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    I agree with lwd. Without having to use 50+ divisions & a huge chunk of the LW to garrison Western Europe against the British, no blockade, no supplies to Soviet Union, and starting Barbarossa perhaps a couple of months earlier put success heavily in favor of the Germans
     
  17. efestos

    efestos Member

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    May 1940 War Cabinet Crisis

    From wiki, I guess many members might found better documents.
     
  18. lwd

    lwd Ace

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    That Halifax was still willing to appease Hitler is one thing. I'd hardly consider him "lots" of people however. Again it's not even clear that Chaimberland was in that camp at this point. It certainly doesn't point to any precariousness of Churchill's position.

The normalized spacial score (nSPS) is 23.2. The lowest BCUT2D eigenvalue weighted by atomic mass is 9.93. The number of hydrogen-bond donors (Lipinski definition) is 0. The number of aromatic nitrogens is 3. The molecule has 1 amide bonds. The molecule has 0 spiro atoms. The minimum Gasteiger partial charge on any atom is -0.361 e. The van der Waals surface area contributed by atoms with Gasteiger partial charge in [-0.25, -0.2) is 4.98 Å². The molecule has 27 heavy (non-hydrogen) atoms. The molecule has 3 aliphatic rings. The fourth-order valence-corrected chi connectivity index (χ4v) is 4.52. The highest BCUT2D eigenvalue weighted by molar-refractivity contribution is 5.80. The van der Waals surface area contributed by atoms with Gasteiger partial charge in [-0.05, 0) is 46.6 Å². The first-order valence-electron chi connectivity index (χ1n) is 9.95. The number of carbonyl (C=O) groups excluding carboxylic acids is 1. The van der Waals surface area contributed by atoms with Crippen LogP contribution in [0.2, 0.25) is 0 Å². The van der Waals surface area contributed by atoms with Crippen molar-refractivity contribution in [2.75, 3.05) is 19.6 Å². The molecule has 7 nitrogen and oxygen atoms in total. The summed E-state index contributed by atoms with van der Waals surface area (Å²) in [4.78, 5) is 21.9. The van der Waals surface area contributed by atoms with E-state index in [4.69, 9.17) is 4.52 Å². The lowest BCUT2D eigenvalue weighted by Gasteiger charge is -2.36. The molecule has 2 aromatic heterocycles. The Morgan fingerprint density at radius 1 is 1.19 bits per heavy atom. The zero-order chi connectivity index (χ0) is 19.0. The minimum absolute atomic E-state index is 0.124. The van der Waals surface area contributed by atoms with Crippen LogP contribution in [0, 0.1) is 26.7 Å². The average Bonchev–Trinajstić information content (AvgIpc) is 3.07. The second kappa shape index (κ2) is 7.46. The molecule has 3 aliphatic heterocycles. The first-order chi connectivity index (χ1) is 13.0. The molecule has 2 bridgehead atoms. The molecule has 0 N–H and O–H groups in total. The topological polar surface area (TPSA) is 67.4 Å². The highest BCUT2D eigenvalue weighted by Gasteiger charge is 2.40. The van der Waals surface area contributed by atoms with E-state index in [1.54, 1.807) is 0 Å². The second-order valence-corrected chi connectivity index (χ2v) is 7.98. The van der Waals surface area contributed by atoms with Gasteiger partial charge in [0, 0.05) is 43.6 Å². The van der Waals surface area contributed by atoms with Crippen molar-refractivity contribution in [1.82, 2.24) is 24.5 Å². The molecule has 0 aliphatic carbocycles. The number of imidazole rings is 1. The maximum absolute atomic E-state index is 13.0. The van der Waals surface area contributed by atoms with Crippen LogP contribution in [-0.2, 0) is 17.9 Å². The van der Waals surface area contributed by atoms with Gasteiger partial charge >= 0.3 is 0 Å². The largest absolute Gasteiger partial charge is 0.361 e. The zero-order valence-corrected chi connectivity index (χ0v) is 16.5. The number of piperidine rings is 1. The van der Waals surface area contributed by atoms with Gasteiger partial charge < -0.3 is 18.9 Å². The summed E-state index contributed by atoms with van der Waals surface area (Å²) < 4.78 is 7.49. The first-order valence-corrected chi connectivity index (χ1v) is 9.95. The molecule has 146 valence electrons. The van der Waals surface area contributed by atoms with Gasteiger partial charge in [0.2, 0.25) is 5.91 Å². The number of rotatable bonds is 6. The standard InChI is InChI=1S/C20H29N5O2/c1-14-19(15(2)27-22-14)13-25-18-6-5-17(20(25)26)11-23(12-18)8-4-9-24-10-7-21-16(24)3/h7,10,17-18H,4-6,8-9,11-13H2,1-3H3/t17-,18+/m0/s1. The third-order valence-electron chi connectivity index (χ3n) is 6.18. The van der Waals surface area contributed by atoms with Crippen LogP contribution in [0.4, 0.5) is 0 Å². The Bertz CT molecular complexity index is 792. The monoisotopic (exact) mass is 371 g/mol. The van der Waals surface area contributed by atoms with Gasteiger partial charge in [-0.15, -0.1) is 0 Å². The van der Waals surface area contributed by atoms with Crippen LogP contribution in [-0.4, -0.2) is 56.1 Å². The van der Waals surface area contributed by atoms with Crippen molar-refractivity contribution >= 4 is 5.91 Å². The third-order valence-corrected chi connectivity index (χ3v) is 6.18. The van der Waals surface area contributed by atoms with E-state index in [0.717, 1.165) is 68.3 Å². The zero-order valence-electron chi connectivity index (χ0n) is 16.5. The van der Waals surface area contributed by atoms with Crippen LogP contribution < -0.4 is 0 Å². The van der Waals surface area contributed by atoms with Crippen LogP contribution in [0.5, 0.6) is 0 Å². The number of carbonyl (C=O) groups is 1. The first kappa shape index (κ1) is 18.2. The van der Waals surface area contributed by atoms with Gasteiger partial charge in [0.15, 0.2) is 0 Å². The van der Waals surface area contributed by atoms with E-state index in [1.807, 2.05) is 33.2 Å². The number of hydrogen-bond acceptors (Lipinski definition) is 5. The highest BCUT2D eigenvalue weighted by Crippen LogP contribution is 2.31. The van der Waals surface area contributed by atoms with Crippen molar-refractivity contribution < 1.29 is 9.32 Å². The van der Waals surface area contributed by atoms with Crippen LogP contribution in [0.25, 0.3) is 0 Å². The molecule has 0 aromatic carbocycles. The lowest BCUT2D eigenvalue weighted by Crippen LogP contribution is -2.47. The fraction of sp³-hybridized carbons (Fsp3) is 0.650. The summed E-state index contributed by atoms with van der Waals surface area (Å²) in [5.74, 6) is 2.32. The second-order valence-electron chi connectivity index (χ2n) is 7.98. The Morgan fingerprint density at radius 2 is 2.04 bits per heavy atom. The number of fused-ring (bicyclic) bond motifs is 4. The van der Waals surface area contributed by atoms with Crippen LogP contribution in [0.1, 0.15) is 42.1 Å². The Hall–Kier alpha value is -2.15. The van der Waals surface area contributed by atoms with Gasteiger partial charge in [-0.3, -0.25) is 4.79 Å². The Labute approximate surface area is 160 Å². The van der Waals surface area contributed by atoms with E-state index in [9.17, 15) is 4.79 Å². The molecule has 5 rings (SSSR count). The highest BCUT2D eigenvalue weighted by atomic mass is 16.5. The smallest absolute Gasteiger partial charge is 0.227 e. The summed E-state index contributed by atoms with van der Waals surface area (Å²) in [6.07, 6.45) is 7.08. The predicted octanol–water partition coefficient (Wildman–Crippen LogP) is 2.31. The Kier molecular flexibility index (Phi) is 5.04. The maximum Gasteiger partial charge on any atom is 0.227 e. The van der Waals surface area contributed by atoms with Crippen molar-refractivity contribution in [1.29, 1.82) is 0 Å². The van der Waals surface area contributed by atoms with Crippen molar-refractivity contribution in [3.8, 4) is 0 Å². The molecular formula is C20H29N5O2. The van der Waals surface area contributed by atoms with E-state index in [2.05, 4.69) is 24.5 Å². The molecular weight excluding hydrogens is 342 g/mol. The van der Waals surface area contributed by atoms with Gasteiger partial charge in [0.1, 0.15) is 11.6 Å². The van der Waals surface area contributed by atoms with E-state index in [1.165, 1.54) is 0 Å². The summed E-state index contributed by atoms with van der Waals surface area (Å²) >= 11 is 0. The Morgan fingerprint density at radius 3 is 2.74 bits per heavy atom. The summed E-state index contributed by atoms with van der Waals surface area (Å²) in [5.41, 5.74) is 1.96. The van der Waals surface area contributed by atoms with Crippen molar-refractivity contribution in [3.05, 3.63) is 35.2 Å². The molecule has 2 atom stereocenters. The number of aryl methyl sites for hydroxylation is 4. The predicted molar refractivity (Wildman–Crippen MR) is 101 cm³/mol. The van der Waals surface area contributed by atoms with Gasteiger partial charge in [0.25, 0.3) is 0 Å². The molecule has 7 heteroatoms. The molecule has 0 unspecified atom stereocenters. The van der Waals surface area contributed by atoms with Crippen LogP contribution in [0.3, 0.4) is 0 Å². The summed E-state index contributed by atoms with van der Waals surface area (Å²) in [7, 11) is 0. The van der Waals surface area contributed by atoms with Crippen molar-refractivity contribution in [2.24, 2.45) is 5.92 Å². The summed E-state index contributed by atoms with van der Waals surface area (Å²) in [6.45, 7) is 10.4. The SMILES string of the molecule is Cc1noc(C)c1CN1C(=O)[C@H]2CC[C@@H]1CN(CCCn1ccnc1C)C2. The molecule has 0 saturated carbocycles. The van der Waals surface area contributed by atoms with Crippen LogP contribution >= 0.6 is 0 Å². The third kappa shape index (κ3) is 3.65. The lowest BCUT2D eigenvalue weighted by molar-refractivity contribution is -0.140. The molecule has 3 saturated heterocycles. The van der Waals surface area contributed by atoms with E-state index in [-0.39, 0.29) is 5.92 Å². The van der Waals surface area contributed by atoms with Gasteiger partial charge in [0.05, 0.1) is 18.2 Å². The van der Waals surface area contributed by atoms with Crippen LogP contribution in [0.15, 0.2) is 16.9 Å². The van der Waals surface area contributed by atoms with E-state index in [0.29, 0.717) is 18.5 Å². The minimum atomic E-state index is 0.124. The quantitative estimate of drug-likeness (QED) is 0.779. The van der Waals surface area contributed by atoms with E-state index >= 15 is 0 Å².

19. LJAd

    LJAd Well-Known Member

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    On the first point:a good source is A.Roberts :Eminent Churchillians"The Tories versus Curchill";he gives a lot of exemples for the hostility of the Tories (who had the majority in the Commons) to Churchill;at any moment Chamberlain could cause the downfall of the government .There is also the fact that Butler was not fired for his peacefeelers .These are indications that the position of Churchill was precarious.Not that I am argueing that Chamberlain was looking for a compromise peace .
    About Hitler's reliability :I doubt that there was anyone in Britain who,already in 1933,trusted Hitler.It was not so that the "Coup of Prague" was opening the eyes of the naive appeasers,who trusted Hitler :immediately after Munich(thus before Prague),the spending on Air-raid Precautions was increasing from 10 million£ to 50 million £.